6. Linux will now want you to set up modules to be installed. Modules are little bits of code that attach themselves to the kernel - for example one for network support or one for your soundcard. Personally, I don't bother - you can do all this later in the comfort of XWindows or BASH, although I would recommend setting up network support, and pick a name for your machine when it’s networked.

7. Now that that's sorted, Linux will install itself automatically, with no intervention from you - other than swapping the floppy disks around. Just do as you’re told and hope none of the floppy disks are corrupted.

8. Once that's done, you’re into Linux itself. Throw the disks away (but hang on to the Rescue Disk - just in case!). The first thing you need to do is answer a couple of scary questions. You do want to install Shadow Passwords, and if you don't know the answer to any of the prompts, just use the defaults.

9. Eventually you will be asked to set a root password. Make sure you remember this, it’s the most important user account on your system. You will also be asked to set up a standard user account.

10. Next comes pppconfig, a little application to configure a dialup connection. You will need to know your username and password, ISPs phone number, and the IP address for your ISPs DNS lookup server. Answer the questions, remember to save and then quit.

11. Congratulations. That's the basics installed. You are now dumped unceremoniously at the login prompt. Next comes my own personal favorite bit: you need to login as root - this gives you the right to both edit every file and setting on the PC, and cackle like a James Bond bad guy while saying “Mwuhaha! I am the root! No one can stop me now!”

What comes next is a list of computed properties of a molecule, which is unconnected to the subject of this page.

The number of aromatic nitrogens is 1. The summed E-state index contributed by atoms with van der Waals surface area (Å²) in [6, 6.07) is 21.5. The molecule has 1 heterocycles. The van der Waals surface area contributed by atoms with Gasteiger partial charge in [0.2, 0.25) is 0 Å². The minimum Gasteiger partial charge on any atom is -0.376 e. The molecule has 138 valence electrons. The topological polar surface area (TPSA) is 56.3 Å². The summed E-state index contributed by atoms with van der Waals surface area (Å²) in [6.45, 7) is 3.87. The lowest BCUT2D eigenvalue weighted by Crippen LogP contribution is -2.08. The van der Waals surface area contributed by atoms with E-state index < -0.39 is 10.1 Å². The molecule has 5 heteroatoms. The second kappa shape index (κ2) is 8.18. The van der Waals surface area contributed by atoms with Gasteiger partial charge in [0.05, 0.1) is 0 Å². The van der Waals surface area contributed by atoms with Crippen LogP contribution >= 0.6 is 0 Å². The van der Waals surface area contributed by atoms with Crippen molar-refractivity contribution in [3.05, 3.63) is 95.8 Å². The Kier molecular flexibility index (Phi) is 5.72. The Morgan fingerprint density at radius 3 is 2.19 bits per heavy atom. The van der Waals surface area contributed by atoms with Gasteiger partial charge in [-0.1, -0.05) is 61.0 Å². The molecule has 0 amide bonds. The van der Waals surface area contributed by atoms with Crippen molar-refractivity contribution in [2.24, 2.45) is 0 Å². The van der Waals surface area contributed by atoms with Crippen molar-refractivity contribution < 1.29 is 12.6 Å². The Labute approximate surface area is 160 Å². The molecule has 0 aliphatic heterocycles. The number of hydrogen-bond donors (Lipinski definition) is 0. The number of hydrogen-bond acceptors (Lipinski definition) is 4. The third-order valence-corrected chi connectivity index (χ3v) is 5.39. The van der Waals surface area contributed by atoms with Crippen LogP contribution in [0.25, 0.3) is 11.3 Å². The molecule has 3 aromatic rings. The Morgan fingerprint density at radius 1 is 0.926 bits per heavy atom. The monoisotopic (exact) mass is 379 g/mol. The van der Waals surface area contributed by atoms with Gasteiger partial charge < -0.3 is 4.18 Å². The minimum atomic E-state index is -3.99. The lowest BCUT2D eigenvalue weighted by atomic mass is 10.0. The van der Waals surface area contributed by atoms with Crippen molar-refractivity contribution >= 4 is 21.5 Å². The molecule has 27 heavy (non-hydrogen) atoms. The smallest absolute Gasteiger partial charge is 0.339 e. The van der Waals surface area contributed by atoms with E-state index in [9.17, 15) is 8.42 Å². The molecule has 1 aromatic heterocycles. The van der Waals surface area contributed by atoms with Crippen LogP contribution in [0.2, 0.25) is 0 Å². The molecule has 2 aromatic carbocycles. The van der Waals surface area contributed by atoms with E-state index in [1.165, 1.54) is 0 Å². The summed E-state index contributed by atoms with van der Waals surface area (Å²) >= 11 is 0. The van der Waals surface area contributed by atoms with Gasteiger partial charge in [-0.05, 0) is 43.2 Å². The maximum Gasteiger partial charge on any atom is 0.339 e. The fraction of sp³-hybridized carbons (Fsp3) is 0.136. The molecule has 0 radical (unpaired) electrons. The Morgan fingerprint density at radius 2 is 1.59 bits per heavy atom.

12. Check your dial up connection by typing pon and seeing if you get a connection, and use poff to disconnect. However, while you are online you may wish to use the dselect (Debian Package Selector) to download any additional applications you want to use.

The next stage is to customise Linux to suit your machine. There are a number of things you can do:

Configuring hardware. For example...

  • Connectivity: Internal (Win) modems are not supported straight from an install. You will need to visit a website like http://www.linmodems.org and see if a driver is available for your particular modem. Obviously, this would be quite tricky if you don’t have a spare external modem or Windows still installed, but never mind.
  • Graphics Cards: Download XWindows and a shell like Gnome or KDE. Most of the major chipsets are supported now. But, if you’re unlucky, again, hop on the net and see if you can get a driver.

Getting software.

  • Although the default shell (BASH) is pretty good, you could download a different one like CSH, or ditch the text-prompt completely and go for XWindows and use a shell like Gnome or KDE. There are even shells for XWindows that look like Windows 95/8, but what's the point?
  • Most programs under Windows have a Linux version or alternative. For web browsing, you can use Mozilla Firefox or Opera, while for music you can use XAmp to replace, you guess it, Winamp. For games, you can play the Quake family (hurrah!) as well as others like StarCraft.
  • If you’re really desperate, you can install WinE, the Windows Emulator, so you can use all your old Windows software.

That's it, you're done. Take some time to get to know your new operating system and get it working how you like. There is a wealth of information out there, but here on e2 and the Internet at large. Good luck!